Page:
In time for Black Friday, Google Play is hosting a number of offers on apps, movies, TV shows, and books. Many of the deals start today and end on Cyber Monday, but some of the best savings come into effect this Saturday. Many of the Android app discounts are already live. “Premium games” are discounted up to 80%, with Farming Simulator and Mini Metro both $.99. Meanwhile, Call of Duty: Black Ops Zombies is $2.99 (from $6.99), while the original Monument Valley is only $1.29.
In time for Black Friday, Google Play is hosting a number of offers on movies, TV shows, books, and Android apps. Many of the deals start today and end on Cyber Monday, but some of the best savings come into effect this Saturday. Video purchases on Google Play can be watched on the web, through Android and iOS clients, and via YouTube. Starting Thanksgiving, all users will get 50% off one movie purchase and 25% off a TV season. Meanwhile, on Saturday, movie rentals will only be $1.
Last month, the Android 8.1 Developer Preview officially brought over many of the Pixel 2’s new features and UI changes — including an updated Pixel Launcher — to the original Made by Google phones. There were some notable differences, but fortunately an update rolling out today is reconciling the disparities. Features like the bottom-located search bar, At a Glance widget, and transparent app drawer from the Pixel 2 were added to the original Pixel and Pixel XL with Android 8.1.
@ChanceHMiller History: Used 3-month Apple Music subscription over the summer. Uploaded songs w/ iTunes Match. Canceled it.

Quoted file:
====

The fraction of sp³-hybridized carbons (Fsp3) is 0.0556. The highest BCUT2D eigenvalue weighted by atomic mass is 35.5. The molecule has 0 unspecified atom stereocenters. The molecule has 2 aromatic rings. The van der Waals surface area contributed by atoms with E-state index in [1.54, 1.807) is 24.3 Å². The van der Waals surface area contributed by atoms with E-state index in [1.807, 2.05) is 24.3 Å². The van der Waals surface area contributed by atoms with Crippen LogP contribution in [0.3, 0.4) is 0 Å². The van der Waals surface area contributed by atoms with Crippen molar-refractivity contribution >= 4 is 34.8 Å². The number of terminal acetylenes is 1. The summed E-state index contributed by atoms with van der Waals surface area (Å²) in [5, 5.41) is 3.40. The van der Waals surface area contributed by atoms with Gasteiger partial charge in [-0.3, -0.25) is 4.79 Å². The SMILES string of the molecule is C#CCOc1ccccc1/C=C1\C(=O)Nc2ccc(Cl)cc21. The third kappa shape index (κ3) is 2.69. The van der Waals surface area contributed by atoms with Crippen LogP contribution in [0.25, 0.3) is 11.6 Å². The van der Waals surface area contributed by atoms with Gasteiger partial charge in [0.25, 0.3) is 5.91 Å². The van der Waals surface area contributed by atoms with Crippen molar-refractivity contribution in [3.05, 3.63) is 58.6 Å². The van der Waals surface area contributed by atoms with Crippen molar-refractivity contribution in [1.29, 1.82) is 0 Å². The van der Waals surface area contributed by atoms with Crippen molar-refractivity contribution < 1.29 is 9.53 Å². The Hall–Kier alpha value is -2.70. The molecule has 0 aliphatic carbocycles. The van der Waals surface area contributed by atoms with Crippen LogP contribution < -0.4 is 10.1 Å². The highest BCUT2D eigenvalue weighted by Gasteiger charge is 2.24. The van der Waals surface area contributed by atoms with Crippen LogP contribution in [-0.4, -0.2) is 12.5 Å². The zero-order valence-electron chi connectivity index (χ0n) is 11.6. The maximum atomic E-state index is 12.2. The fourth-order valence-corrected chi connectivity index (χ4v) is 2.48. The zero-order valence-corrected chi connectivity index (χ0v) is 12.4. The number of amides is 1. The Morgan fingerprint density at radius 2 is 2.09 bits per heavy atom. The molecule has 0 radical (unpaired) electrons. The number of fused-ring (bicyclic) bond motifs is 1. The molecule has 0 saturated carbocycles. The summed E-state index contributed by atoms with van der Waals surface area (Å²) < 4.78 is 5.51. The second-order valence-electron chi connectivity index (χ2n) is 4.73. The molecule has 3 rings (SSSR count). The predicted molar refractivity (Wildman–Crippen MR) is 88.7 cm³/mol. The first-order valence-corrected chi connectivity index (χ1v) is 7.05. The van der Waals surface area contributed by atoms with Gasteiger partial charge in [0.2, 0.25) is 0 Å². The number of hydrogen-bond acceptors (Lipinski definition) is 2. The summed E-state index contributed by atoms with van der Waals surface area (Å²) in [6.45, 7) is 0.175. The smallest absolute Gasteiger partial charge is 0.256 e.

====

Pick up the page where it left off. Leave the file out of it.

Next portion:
Present: Buying songs from iTunes from those albums that I’ve uploaded. This is happening now https://t.co/grRmVWvMWw
Muck Rack makes it simple to find people, tweets, or articles that mention any name, keyword, company, hashtag etc. We've compiled this guide to help you make the most of your search.
Selecting a term
Start searching tweets, articles from media outlets, articles mentioned in tweets, journalists'
names, titles and bios with some suggested searches:
Companies or Topics (e.g. iPhone, Microsoft)
Phrases (e.g. "cloud computing") — use quotes to keep the terms together
Twitter handles (e.g. @username) — returns those who have mentioned or replied to
Names (e.g. "David Pogue")
Hashtags (e.g. #sxsw, #london2012)
Bio details (e.g. vegan, Olympics, father)
Muck Rack's Advanced Search allows for many boolean operators.
Find results that mention multiple specified terms, use AND or
+. For example, ensure each result contains both Elon Musk and Mark Zuckerberg by
searching Musk AND Zuckerberg or Musk + Zuckerberg.
Use the operators OR or , to broaden your search when you'd like either of
multiple terms to appear in results. (This is the default behavior of our search when no operators
are used). For example, results will contain either cake or cookie by searching cake OR cookie or cake,cookie
Use NOT or - to subtract results from your search. For
example, searching Disney will yield results about the Walt Disney Company as well as Walt Disney
World Resort. To exclude mentions of Disney World, search for Disney -World or Disney
When using one of these operators with a phrase, enclose it in quotation marks. For example, you can
find results about smartphones excluding Apple's iPhone 4S by searching smartphone -"iPhone
Exact case matching or punctuation
If you're searching for a brand name or keyword that relies on specific punctuation marks or capitalization, you can
find results that match your exact query by adding matchcase: before the keyword you're searching for, like matchcase:E*TRADE .
Use parentheses to separate multiple
boolean phrases. For example, to find journalists talking about having fun in Disney World or
Disneyland, search for ("disney world" OR disneyland) AND fun.
An asterisk can be used to search for any variation of a root word truncated by the asterisk. For example, searching for admin* will return results for administrator, administration, administer, administered, etc.
A near operator is an AND operator where you can control the distance between the words. You can vary the distance the near operation uses by adding a forward slash and number (between 0-99) such as strawberries NEAR/10 "whipped cream", which means the strawberries must exist within 10 words of "whipped cream".